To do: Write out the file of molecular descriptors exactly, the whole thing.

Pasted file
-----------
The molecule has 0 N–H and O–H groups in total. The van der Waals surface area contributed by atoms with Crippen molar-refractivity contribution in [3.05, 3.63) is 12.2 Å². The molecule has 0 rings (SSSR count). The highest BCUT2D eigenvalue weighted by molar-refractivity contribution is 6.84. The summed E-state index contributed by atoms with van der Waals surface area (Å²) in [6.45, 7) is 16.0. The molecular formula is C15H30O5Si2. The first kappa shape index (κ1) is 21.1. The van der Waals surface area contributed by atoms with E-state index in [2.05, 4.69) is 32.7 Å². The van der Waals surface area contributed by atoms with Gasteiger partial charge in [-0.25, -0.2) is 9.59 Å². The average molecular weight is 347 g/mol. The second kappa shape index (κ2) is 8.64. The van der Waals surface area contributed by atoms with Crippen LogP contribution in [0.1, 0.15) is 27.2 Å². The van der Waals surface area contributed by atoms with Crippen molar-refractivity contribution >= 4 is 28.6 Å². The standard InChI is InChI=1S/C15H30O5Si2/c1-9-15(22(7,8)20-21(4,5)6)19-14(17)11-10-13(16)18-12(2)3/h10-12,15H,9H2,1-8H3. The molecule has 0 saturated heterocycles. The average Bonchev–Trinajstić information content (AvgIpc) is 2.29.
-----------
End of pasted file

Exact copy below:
The molecule has 0 N–H and O–H groups in total. The van der Waals surface area contributed by atoms with Crippen molar-refractivity contribution in [3.05, 3.63) is 12.2 Å². The molecule has 0 rings (SSSR count). The highest BCUT2D eigenvalue weighted by molar-refractivity contribution is 6.84. The summed E-state index contributed by atoms with van der Waals surface area (Å²) in [6.45, 7) is 16.0. The molecular formula is C15H30O5Si2. The first kappa shape index (κ1) is 21.1. The van der Waals surface area contributed by atoms with E-state index in [2.05, 4.69) is 32.7 Å². The van der Waals surface area contributed by atoms with Gasteiger partial charge in [-0.25, -0.2) is 9.59 Å². The average molecular weight is 347 g/mol. The second kappa shape index (κ2) is 8.64. The van der Waals surface area contributed by atoms with Crippen LogP contribution in [0.1, 0.15) is 27.2 Å². The van der Waals surface area contributed by atoms with Crippen molar-refractivity contribution >= 4 is 28.6 Å². The standard InChI is InChI=1S/C15H30O5Si2/c1-9-15(22(7,8)20-21(4,5)6)19-14(17)11-10-13(16)18-12(2)3/h10-12,15H,9H2,1-8H3. The molecule has 0 saturated heterocycles. The average Bonchev–Trinajstić information content (AvgIpc) is 2.29.